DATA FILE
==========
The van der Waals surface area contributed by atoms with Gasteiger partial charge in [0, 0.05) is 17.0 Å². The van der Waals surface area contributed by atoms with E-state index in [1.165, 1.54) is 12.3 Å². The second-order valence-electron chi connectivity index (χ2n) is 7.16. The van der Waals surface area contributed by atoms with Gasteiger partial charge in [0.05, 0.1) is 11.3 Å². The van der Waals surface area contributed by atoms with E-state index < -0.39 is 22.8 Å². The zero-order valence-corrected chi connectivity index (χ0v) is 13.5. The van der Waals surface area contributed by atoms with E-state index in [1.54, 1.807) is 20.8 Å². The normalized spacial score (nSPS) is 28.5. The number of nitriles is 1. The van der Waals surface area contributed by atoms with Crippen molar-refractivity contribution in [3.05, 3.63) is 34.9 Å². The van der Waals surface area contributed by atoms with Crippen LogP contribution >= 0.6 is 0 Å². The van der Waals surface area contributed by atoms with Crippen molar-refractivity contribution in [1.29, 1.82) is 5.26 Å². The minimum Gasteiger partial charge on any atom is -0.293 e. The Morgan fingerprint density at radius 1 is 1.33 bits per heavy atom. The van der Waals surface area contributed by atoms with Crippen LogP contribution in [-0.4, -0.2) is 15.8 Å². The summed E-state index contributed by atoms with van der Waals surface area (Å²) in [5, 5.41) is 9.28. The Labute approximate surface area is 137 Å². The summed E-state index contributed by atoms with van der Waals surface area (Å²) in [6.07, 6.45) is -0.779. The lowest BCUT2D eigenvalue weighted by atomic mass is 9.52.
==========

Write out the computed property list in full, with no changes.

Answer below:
The van der Waals surface area contributed by atoms with Gasteiger partial charge in [0, 0.05) is 17.0 Å². The van der Waals surface area contributed by atoms with E-state index in [1.165, 1.54) is 12.3 Å². The second-order valence-electron chi connectivity index (χ2n) is 7.16. The van der Waals surface area contributed by atoms with Gasteiger partial charge in [0.05, 0.1) is 11.3 Å². The van der Waals surface area contributed by atoms with E-state index < -0.39 is 22.8 Å². The zero-order valence-corrected chi connectivity index (χ0v) is 13.5. The van der Waals surface area contributed by atoms with E-state index in [1.54, 1.807) is 20.8 Å². The normalized spacial score (nSPS) is 28.5. The number of nitriles is 1. The van der Waals surface area contributed by atoms with Crippen molar-refractivity contribution in [3.05, 3.63) is 34.9 Å². The van der Waals surface area contributed by atoms with Crippen LogP contribution >= 0.6 is 0 Å². The van der Waals surface area contributed by atoms with Crippen molar-refractivity contribution in [1.29, 1.82) is 5.26 Å². The minimum Gasteiger partial charge on any atom is -0.293 e. The Morgan fingerprint density at radius 1 is 1.33 bits per heavy atom. The van der Waals surface area contributed by atoms with Crippen LogP contribution in [-0.4, -0.2) is 15.8 Å². The summed E-state index contributed by atoms with van der Waals surface area (Å²) in [5, 5.41) is 9.28. The Labute approximate surface area is 137 Å². The summed E-state index contributed by atoms with van der Waals surface area (Å²) in [6.07, 6.45) is -0.779. The lowest BCUT2D eigenvalue weighted by atomic mass is 9.52.